Both snoring and obstructive sleep apnoea (OSA) have a common origin: the obstruction of the upper airway caused by the relaxation of muscles controlling the soft palate and tongue. In snorers without OSA, the airway is obstructed, but not collapsed, though there are flow limitations. In snorers with OSA, there is a partial or complete collapse of the airway, leading to either
- An apnoea, which is the cessation of airflow for 10 seconds or more.
- A hypopnoea, which is a decrease in airflow lasting for more than 10 seconds, with a reduction of 30% in airflow and at least 4% oxygen desaturation from baseline.
Causes of snoring
Several factors can increase snoring intensity: fatigue, excess weight, sleeping on the back, and drinking alcohol before going to bed are all conducive to loud snoring. People with enlarged tonsils, an enlarged tongue or excess weight around the neck are also prone to snoring. Even structural reasons like the shape of one’s nose or jaw can cause snoring.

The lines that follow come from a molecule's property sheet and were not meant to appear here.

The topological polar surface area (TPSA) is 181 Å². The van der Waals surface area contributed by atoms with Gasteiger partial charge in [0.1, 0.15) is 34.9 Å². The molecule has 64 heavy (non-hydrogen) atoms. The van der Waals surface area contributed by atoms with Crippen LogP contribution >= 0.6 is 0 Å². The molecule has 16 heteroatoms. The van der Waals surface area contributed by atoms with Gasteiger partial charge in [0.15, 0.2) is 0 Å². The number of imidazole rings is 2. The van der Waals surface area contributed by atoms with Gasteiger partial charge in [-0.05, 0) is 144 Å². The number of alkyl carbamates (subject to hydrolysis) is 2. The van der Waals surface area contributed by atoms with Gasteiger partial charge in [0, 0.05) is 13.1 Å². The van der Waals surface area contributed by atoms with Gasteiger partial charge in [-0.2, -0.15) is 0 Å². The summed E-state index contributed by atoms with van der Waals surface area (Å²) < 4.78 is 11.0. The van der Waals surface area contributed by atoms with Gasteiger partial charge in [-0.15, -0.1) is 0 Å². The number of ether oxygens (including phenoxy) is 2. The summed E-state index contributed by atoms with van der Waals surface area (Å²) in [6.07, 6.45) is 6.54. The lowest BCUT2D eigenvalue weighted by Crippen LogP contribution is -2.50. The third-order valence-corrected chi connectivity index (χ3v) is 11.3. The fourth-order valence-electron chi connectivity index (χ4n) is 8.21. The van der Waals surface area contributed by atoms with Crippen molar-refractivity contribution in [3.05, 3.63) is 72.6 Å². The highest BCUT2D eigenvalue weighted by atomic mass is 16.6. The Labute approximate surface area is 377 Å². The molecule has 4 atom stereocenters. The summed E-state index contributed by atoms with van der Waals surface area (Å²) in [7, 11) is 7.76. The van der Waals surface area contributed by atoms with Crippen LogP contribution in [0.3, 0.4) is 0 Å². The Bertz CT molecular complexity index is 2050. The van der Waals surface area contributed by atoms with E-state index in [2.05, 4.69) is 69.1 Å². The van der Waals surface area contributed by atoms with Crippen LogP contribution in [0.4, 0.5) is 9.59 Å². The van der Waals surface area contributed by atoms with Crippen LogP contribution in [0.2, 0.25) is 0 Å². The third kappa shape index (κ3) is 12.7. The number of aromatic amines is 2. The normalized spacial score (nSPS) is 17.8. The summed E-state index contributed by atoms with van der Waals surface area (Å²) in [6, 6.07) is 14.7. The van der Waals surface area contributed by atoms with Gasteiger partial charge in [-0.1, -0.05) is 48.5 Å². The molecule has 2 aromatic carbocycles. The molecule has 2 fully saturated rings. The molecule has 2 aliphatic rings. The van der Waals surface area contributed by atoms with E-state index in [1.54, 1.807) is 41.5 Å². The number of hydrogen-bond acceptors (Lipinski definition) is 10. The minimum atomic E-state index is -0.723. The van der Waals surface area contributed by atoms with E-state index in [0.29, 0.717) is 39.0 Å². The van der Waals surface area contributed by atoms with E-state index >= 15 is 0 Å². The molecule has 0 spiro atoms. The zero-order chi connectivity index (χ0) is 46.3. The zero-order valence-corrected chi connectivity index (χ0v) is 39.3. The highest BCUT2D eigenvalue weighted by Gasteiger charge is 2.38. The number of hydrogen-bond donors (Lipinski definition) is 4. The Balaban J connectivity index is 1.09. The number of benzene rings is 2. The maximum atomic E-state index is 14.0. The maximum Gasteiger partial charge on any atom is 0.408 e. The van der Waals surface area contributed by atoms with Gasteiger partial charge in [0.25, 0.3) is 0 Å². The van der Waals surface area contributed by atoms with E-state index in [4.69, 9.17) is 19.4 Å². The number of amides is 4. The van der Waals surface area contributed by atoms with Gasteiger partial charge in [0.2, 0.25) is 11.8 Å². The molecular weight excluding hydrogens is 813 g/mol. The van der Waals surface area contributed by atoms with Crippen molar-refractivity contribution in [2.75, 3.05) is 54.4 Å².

Snoring and OSA
Snoring is considered as the primary symptom for obstructive sleep apnoea.1 Long considered nothing more than a social nuisance, it’s now seen as the initial step of a continuum that can lead to more severe forms of OSA.2
Ask your patients if they suffer from loud snoring as well as excessive daytime somnolence. If they do, you should recommend a sleep test in order to gauge their AHI levels so you can prescribe them appropriate treatment.
McNamara SG, Cistulli PA, Sullivan CE, Strohl KP. Clinical aspects of sleep apnea. In: Saunders NA, Sullivan CE, editors. Sleep and breathing: lung biology in health and disease. 2nd ed. New York: Marcel Dekker; 1994: 337-61.